With summer finally showing its face, the BBQ will soon to be taking centre stage – after the recent spell of hot weather it’s probably already had its first outing!
Summer is a great time to enjoy outdoor activities; swimming, hiking, sports and of course BBQ’s, but it is also important to steer clear of accidents, injuries and potential health hazards.
By taking simple, common-sense precautions, you can help keep yourself and those around you safe – this week we discuss BBQ’s and basic Food Safety.
• Make sure your barbecue is in good working order
• Ensure the barbecue is on a flat site, well away from a shed, trees or shrubs
• Keep children, garden games and pets well away from the cooking area
• Never leave the barbecue unattended
• Keep a bucket of water or sand nearby for emergencies
• Ensure the barbecue is cool before attempting to move it
• Use only enough charcoal to cover the base to a depth of about 50mm (2 inches)
• Only use recognised fire lighters or starter fuel and only on cold coals – use the minimum necessary and never use petrol or lighter fluid
• Never put hot ashes straight into a dustbin or wheelie bin – they could melt the plastic and cause a fire
• Make sure the tap is turned off before changing the gas cylinder
• Change cylinders outdoors if possible or in a well ventilated area
• If you suspect a leak to the cylinder or pipe work, brush soapy water around the joints and watch for bubbles – tighten to fix but do not over tighten
• After cooking, turn off the gas cylinder before turning off at the controls to ensure any residual gas in the pipe work is used up
Summer is the season for outdoor barbecues and picnics; however, food-related illness can sometimes put a damper on these outdoor activities – it’s estimated that 5 million people got food poisoning last year.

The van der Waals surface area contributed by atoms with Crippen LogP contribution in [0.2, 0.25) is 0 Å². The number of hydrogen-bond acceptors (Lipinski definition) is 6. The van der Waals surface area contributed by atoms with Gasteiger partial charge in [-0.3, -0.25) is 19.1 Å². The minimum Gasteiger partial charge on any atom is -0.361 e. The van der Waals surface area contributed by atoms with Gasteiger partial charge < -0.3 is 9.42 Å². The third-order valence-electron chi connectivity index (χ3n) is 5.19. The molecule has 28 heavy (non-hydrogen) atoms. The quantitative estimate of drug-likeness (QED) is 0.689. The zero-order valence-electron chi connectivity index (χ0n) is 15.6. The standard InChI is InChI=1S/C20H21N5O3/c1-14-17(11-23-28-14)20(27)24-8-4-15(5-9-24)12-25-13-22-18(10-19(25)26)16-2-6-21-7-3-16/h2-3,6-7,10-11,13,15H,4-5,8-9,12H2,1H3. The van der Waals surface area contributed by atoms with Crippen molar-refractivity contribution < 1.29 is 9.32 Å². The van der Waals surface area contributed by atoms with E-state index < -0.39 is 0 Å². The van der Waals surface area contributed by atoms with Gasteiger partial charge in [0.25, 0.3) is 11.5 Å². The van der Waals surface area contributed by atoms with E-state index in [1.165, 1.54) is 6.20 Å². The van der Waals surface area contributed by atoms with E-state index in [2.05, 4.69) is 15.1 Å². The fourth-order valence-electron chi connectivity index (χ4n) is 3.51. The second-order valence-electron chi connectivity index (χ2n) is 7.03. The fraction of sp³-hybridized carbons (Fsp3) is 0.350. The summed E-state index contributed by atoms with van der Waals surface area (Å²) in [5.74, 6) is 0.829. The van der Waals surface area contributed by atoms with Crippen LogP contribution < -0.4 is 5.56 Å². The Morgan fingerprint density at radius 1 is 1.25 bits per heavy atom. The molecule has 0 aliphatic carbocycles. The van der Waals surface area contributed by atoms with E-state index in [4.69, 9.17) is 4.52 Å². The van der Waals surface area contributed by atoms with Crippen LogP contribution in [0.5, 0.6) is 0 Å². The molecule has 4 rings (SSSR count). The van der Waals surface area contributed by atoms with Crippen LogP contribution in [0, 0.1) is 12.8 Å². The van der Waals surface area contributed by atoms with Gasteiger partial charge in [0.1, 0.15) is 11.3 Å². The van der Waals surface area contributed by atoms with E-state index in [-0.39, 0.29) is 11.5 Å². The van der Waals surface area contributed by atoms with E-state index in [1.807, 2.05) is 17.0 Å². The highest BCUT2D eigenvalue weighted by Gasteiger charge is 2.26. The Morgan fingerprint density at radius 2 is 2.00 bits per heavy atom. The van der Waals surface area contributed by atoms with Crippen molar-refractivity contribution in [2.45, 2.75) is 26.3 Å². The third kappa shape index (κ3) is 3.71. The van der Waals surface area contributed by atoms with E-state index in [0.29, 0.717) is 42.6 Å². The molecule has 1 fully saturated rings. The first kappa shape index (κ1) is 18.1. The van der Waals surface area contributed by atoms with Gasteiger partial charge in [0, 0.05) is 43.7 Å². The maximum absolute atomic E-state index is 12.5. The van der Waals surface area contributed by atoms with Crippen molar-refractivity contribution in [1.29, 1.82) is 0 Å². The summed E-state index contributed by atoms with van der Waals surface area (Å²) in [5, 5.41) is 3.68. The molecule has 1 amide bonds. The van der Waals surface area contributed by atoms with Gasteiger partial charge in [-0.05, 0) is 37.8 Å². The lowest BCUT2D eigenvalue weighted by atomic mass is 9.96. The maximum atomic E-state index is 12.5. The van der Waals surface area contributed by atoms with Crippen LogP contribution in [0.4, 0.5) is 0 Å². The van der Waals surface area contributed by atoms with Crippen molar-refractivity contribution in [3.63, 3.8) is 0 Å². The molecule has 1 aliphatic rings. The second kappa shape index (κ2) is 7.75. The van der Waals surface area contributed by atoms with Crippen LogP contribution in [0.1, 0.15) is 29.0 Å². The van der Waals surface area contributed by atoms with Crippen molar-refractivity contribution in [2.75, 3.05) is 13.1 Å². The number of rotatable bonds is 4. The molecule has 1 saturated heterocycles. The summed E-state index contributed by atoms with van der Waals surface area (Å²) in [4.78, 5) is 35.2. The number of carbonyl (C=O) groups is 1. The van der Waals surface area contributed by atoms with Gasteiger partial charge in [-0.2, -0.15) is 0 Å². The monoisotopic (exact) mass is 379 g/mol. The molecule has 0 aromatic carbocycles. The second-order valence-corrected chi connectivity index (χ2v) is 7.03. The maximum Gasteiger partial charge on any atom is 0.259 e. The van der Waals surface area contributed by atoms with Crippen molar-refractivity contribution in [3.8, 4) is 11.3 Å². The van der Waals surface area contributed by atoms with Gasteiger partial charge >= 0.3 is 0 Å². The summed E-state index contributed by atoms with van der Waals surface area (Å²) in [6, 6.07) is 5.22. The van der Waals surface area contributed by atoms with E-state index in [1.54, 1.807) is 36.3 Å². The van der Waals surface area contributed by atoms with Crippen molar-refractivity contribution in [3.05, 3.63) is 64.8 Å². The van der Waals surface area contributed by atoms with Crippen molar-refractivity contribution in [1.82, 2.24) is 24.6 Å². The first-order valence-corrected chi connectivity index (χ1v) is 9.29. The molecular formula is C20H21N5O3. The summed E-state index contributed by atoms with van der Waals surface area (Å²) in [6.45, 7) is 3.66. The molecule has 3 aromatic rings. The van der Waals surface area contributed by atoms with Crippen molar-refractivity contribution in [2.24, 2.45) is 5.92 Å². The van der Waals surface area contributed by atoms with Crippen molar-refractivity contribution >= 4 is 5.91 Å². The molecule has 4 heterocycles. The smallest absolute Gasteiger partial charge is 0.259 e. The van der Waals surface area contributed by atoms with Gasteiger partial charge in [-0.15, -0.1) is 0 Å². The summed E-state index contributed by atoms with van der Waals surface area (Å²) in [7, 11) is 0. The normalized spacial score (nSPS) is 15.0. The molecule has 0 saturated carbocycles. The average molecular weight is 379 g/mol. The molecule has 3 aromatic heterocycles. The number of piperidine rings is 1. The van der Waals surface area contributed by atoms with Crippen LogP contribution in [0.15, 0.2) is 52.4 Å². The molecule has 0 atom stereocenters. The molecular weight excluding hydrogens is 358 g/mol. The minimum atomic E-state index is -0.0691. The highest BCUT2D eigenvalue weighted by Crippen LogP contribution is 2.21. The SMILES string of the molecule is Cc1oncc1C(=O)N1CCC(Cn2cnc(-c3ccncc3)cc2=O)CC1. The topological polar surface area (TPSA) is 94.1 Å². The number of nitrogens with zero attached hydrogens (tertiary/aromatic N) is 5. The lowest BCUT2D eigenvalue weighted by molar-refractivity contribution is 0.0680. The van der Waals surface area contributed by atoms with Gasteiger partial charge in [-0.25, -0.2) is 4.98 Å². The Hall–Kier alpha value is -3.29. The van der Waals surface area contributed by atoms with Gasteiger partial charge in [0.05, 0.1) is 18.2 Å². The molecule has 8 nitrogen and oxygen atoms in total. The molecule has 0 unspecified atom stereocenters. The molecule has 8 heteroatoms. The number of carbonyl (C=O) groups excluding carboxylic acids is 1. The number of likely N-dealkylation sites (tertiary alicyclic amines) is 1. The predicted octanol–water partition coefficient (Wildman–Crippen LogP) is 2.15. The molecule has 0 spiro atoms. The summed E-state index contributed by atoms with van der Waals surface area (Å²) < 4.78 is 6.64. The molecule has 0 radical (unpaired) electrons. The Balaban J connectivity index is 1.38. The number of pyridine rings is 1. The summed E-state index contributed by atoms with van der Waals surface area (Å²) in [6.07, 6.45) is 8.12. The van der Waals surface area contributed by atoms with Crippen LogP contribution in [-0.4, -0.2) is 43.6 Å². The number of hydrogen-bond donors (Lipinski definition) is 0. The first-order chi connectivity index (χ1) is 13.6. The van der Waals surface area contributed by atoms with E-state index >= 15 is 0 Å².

• Cook meat, poultry and seafood thoroughly. Use a meat thermometer to be sure your grilled meats are cooked properly on the inside
• Don’t cross-contaminate one food with another
• Wash your hands, utensils and cutting boards after they have been in contact with raw meat or poultry and before they touch another food
• Bacteria can grow quickly at room temperature, so refrigerate leftover foods promptly
• Wash produce thoroughly to remove visible dirt, and discard the outermost leaves of a head of lettuce or cabbage
The Salad Drawer – the most dangerous place in the fridge.
Salad drawers in fridges can contain more than 750 times the level of bacteria considered safe.
Potentially killer bugs such as E.coli, Salmonella and Listeria are among those found by researchers, yet regular cleaning of fridges is ignored by many people, creating conditions for bugs to breed and diseases to spread, compromising food safety.
• Wipe up liquid spills in your fridge when they occur
• Remove out-of-date food regularly – at least once a week
• Tip out and clear up organic debris before refilling your salad drawer and link this with your shopping frequency
• Every 3 months, although monthly is better, empty the fridge right out and clean the lining, shelves, drawers and inside with hot soapy water, and then wipe/rinse with clean water to remove traces of soap
By following these simple tips you’ll ensure a safer, more enjoyable summer for you and those around you.
Next week we share our top tips for sun protection, protection from heat stroke and what to do in the event of heat stroke and water safety.